Summer Festivals

Arimatsu Shibori Festival

First Weekend of June

Venue: Arimatsu town


  • Shibori Demonstrations: Watch artisans meticulously showcase the process of shibori tie-dyeing, bringing fabric to life with intricate patterns.
  • Shibori Market: Browse stalls displaying various shibori products, from elegant kimonos to decorative items.
  • Traditional Parade: Enjoy the “Dashi Parade,” where participants proudly display their shibori garments on elaborately decorated floats.
  • Cultural Performances: Engage with puppet shows and traditional Japanese music, enriching the festival atmosphere.

Reasons to Attend: Walk the historic streets of Arimatsu, procure unique shibori crafts, and immerse yourself in a centuries-old textile tradition.


Atsuta Festival (Atsuta Matsuri)

June 5th

Venue: Atsuta Shrine


  • Mikoshi Procession: A grand parade where mikoshi (portable shrines) symbolizing the transportation of deities are carried through the streets.
  • Traditional Performances: Witness kagura (sacred dance and music), martial arts demonstrations, and other rituals at the shrine precincts.
  • Evening Lanterns: As dusk falls, lanterns illuminate the shrine grounds, creating a serene ambiance.
  • Food Stalls: Experience a culinary journey with numerous yatai (food stalls) offering traditional festival foods.

Reasons to Attend: Delve into the spiritual essence of Nagoya, indulge in local culinary delights, and immerse in traditional Japanese culture at a significant Shinto shrine.

Shibori: The Japanese Art of Tie-Dyeing

Shibori is a traditional Japanese resist dyeing technique that has been practiced for centuries. The term “shibori” comes from the Japanese verb “shiboru,” which means “to wring, squeeze, or press.” It involves folding, twisting, or binding cloth and then dyeing it to create intricate patterns.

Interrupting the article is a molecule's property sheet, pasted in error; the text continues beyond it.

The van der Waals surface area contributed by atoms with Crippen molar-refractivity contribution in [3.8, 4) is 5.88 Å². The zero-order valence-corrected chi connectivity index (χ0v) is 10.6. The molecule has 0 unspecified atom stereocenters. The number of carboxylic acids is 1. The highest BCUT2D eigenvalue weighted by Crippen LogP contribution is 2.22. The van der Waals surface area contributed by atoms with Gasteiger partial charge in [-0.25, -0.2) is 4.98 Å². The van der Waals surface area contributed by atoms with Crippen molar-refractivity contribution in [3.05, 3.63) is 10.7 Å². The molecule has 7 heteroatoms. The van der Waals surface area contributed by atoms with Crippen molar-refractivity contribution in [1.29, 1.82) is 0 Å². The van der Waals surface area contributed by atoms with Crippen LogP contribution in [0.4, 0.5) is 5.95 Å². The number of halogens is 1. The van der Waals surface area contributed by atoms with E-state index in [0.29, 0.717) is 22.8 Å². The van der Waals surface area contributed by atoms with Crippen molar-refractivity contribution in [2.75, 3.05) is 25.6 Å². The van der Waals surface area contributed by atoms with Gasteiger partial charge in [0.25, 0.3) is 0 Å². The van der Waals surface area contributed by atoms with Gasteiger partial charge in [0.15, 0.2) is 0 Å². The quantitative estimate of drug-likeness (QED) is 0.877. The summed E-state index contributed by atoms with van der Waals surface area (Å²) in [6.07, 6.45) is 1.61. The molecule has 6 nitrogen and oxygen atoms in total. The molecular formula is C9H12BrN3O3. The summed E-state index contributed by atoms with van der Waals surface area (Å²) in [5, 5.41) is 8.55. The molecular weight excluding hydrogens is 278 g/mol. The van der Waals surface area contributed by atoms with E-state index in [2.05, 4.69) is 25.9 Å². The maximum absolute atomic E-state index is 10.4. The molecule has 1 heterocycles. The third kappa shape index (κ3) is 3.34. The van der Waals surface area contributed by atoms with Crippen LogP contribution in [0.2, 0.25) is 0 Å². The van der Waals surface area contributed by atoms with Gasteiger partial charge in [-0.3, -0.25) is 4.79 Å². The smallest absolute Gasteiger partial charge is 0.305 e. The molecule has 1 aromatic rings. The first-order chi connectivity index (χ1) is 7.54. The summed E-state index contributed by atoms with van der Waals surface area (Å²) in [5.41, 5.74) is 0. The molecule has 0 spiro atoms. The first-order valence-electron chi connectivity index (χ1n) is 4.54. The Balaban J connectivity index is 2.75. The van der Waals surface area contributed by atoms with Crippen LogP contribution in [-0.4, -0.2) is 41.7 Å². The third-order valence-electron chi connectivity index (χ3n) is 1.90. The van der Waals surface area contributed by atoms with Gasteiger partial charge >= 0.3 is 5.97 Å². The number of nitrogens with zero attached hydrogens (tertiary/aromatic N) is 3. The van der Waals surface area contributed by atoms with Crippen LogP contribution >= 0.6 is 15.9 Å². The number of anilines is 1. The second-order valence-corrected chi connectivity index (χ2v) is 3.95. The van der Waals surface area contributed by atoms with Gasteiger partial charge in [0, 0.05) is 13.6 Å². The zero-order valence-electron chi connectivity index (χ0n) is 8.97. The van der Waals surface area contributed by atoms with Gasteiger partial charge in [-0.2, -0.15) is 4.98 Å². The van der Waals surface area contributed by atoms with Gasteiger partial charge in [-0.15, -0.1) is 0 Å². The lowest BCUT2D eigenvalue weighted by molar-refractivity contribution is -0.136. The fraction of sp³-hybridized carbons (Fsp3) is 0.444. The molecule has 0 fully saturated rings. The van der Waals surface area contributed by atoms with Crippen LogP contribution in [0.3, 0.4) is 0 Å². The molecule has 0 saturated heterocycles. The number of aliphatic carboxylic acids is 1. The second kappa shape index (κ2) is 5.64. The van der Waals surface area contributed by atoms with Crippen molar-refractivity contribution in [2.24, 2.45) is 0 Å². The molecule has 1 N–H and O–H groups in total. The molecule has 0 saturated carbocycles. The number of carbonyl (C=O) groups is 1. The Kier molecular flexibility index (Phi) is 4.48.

Shibori Techniques:

There are various shibori techniques, each producing unique patterns. Some of the prominent ones include:

  • Kanoko Shibori: Similar to what’s known as tie-dye in the West, this technique involves binding sections of fabric using thread to produce small circle patterns.
  • Miura Shibori: Fabric is looped with a hooked needle and then bound with thread. The resulting pattern consists of small, water-like circles.
  • Kumo Shibori: The fabric is pleated in small sections and then bound, producing spider-like designs or cloud-like patterns.
  • Nui Shibori: A stitched shibori where the fabric is hand-sewn in a specific pattern and then gathered before dyeing. Once the threads are removed post-dyeing, a pattern emerges.
  • Arashi Shibori: Also known as “pole-wrapping shibori.” The fabric is wrapped around a pole, tightly bound, and then dyed. The result is a diagonal storm-like pattern, with “arashi” meaning “storm” in Japanese.
  • Itajime Shibori: A shape-resist technique where the cloth is folded and then pressed between two pieces of wood or other shapes held in place with clamps or ties. The areas of fabric that are under the wood resist the